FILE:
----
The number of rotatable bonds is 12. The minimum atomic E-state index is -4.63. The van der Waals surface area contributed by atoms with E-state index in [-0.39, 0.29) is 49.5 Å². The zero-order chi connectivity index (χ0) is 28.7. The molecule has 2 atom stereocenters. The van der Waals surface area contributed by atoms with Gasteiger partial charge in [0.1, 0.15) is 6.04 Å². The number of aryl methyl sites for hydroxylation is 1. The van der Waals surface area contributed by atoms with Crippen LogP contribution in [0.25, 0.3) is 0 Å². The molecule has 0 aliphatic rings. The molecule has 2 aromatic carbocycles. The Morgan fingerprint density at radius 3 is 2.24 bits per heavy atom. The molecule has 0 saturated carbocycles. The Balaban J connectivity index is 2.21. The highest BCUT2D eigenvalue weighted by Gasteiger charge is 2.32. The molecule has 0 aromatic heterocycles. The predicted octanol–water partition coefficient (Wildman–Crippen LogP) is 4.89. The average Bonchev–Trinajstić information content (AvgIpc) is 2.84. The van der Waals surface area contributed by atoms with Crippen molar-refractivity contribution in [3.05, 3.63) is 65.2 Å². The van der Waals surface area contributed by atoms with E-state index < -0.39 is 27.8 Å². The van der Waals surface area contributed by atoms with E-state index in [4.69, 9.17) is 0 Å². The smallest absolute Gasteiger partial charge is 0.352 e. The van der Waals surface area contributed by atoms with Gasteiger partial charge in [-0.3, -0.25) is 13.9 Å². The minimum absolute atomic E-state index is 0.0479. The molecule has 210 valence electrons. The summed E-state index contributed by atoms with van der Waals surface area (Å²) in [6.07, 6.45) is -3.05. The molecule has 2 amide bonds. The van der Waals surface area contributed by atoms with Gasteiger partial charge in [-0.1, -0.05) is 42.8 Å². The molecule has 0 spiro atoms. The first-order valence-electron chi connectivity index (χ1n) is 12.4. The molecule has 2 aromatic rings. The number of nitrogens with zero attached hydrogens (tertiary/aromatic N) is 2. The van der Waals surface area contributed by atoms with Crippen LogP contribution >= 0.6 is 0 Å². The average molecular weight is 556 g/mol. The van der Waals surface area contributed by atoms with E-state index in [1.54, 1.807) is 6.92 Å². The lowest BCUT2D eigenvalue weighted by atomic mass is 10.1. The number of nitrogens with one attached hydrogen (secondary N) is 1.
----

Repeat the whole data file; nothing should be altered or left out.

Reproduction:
The number of rotatable bonds is 12. The minimum atomic E-state index is -4.63. The van der Waals surface area contributed by atoms with E-state index in [-0.39, 0.29) is 49.5 Å². The zero-order chi connectivity index (χ0) is 28.7. The molecule has 2 atom stereocenters. The van der Waals surface area contributed by atoms with Gasteiger partial charge in [0.1, 0.15) is 6.04 Å². The number of aryl methyl sites for hydroxylation is 1. The van der Waals surface area contributed by atoms with Crippen LogP contribution in [0.25, 0.3) is 0 Å². The molecule has 0 aliphatic rings. The molecule has 2 aromatic carbocycles. The Morgan fingerprint density at radius 3 is 2.24 bits per heavy atom. The molecule has 0 saturated carbocycles. The Balaban J connectivity index is 2.21. The highest BCUT2D eigenvalue weighted by Gasteiger charge is 2.32. The molecule has 0 aromatic heterocycles. The predicted octanol–water partition coefficient (Wildman–Crippen LogP) is 4.89. The average Bonchev–Trinajstić information content (AvgIpc) is 2.84. The van der Waals surface area contributed by atoms with Crippen molar-refractivity contribution in [3.05, 3.63) is 65.2 Å². The van der Waals surface area contributed by atoms with E-state index < -0.39 is 27.8 Å². The van der Waals surface area contributed by atoms with E-state index in [4.69, 9.17) is 0 Å². The smallest absolute Gasteiger partial charge is 0.352 e. The van der Waals surface area contributed by atoms with Gasteiger partial charge in [-0.3, -0.25) is 13.9 Å². The minimum absolute atomic E-state index is 0.0479. The molecule has 210 valence electrons. The summed E-state index contributed by atoms with van der Waals surface area (Å²) in [6.07, 6.45) is -3.05. The molecule has 2 amide bonds. The van der Waals surface area contributed by atoms with Gasteiger partial charge in [-0.1, -0.05) is 42.8 Å². The molecule has 0 spiro atoms. The first-order valence-electron chi connectivity index (χ1n) is 12.4. The molecule has 2 aromatic rings. The number of nitrogens with zero attached hydrogens (tertiary/aromatic N) is 2. The van der Waals surface area contributed by atoms with Crippen LogP contribution >= 0.6 is 0 Å². The average molecular weight is 556 g/mol. The van der Waals surface area contributed by atoms with E-state index in [1.54, 1.807) is 6.92 Å². The lowest BCUT2D eigenvalue weighted by atomic mass is 10.1. The number of nitrogens with one attached hydrogen (secondary N) is 1.